“That is the expression, no? Tongue in cheek?”

     “Yes of course dear.”

     “Jokes like: Why is Switzerland still a thing? European humor.”

     “I don’t quite understand.” Slight snicker. “What’s the punchline?”

     She looked as lost as she did the first time that they met. He rephrased.

     “What is getting mocked?”

     “We were. Jokes always about our misery.”

     “Well, that’s not very-”

     “or blaming pigheaded American isolationists.”


     “Please, we haven’t reached the project yet. I don’t mind if you have to skip ahead.”

     “I was never told why. Some say he made a joke about Dirlewanger. My sister said it was about

the student protest in Alsace. My father said it was not the business of a little girl. We did not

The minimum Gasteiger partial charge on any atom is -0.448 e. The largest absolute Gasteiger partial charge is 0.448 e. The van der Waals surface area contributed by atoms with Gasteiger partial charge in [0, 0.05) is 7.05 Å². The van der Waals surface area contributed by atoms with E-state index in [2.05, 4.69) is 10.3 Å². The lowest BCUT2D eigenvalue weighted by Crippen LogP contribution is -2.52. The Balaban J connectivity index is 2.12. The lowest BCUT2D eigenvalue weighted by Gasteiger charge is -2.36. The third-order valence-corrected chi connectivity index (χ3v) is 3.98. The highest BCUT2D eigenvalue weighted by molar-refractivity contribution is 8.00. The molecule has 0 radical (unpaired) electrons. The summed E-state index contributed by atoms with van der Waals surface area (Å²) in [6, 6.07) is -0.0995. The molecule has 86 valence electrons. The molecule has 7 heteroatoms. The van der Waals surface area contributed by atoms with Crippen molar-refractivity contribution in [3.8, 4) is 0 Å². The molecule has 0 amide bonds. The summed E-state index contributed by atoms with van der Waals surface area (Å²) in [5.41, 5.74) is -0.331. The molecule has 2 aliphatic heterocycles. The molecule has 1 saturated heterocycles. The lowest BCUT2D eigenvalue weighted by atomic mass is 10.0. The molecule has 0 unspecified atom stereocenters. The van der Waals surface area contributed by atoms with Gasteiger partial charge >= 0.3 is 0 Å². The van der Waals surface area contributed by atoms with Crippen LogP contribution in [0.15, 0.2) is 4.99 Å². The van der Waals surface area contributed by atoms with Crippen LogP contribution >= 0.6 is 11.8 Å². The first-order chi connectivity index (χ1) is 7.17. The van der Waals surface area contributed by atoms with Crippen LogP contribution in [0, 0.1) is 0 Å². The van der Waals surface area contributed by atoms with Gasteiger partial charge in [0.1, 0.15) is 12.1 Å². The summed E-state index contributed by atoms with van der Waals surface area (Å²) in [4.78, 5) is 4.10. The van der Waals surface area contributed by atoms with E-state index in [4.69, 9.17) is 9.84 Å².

know, but we did also, no? They killed him.” Patrick raised an eyebrow. Murder is always ratings

gold. Network couldn’t cut through this. He stowed his arm behind his back, neutralizing his

temptation to stare at those damn dense checkers. The last thing that he needed was for his agent

Ashley to label him an autist again and guilt-trip him about how he was throwing away all the

effort that she made to get him a spot on television.

     “Herman Sörgel was the guest now. I whispered to my sister, ‘Who is this man?’ She did same to

mother and she to father. Nobody knew. But there was much silent sadness at the thought of a

German speaking at our Croatian event...”

Later - Miami.

     “Honey you’re famous!” She had never called Patrick “honey” before. He blew it off with his

favorite faux-mad tenor;

     “What the hell is this?”

     Five stacks of the Miami Herald, two feet high each, on his kitchen counter. Courtney only got a

weak hug with a banal peck on the cheek before he broke out for the counter.

     “Five Banks Robbed in Memphis!”

     “Patrick, other side.”

     “O’Sullivan Bears Witness to News of Europe!”

     “Oh, I’m so proud of you!” Courtney squealed, “I wanna hear all about it, but I just have to pop